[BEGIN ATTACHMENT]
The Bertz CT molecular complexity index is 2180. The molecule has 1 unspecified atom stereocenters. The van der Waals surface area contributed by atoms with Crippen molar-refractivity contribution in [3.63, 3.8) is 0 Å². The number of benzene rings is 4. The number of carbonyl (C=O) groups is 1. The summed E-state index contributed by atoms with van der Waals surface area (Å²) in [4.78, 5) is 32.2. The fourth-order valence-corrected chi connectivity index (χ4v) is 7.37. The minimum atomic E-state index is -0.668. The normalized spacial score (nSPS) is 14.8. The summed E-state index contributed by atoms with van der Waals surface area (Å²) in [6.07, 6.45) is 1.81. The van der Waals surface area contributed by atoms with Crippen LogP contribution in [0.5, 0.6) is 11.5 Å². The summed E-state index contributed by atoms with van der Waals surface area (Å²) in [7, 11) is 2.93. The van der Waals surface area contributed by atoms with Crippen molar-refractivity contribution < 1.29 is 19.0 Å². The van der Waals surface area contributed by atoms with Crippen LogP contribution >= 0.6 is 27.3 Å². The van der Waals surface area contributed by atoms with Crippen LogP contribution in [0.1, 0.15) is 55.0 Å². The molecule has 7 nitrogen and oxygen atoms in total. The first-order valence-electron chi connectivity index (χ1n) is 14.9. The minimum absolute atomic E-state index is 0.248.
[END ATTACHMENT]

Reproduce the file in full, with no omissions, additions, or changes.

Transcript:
The Bertz CT molecular complexity index is 2180. The molecule has 1 unspecified atom stereocenters. The van der Waals surface area contributed by atoms with Crippen molar-refractivity contribution in [3.63, 3.8) is 0 Å². The number of benzene rings is 4. The number of carbonyl (C=O) groups is 1. The summed E-state index contributed by atoms with van der Waals surface area (Å²) in [4.78, 5) is 32.2. The fourth-order valence-corrected chi connectivity index (χ4v) is 7.37. The minimum atomic E-state index is -0.668. The normalized spacial score (nSPS) is 14.8. The summed E-state index contributed by atoms with van der Waals surface area (Å²) in [6.07, 6.45) is 1.81. The van der Waals surface area contributed by atoms with Crippen LogP contribution in [0.5, 0.6) is 11.5 Å². The summed E-state index contributed by atoms with van der Waals surface area (Å²) in [7, 11) is 2.93. The van der Waals surface area contributed by atoms with Crippen molar-refractivity contribution < 1.29 is 19.0 Å². The van der Waals surface area contributed by atoms with Crippen LogP contribution >= 0.6 is 27.3 Å². The van der Waals surface area contributed by atoms with Crippen LogP contribution in [0.1, 0.15) is 55.0 Å². The molecule has 7 nitrogen and oxygen atoms in total. The first-order valence-electron chi connectivity index (χ1n) is 14.9. The minimum absolute atomic E-state index is 0.248.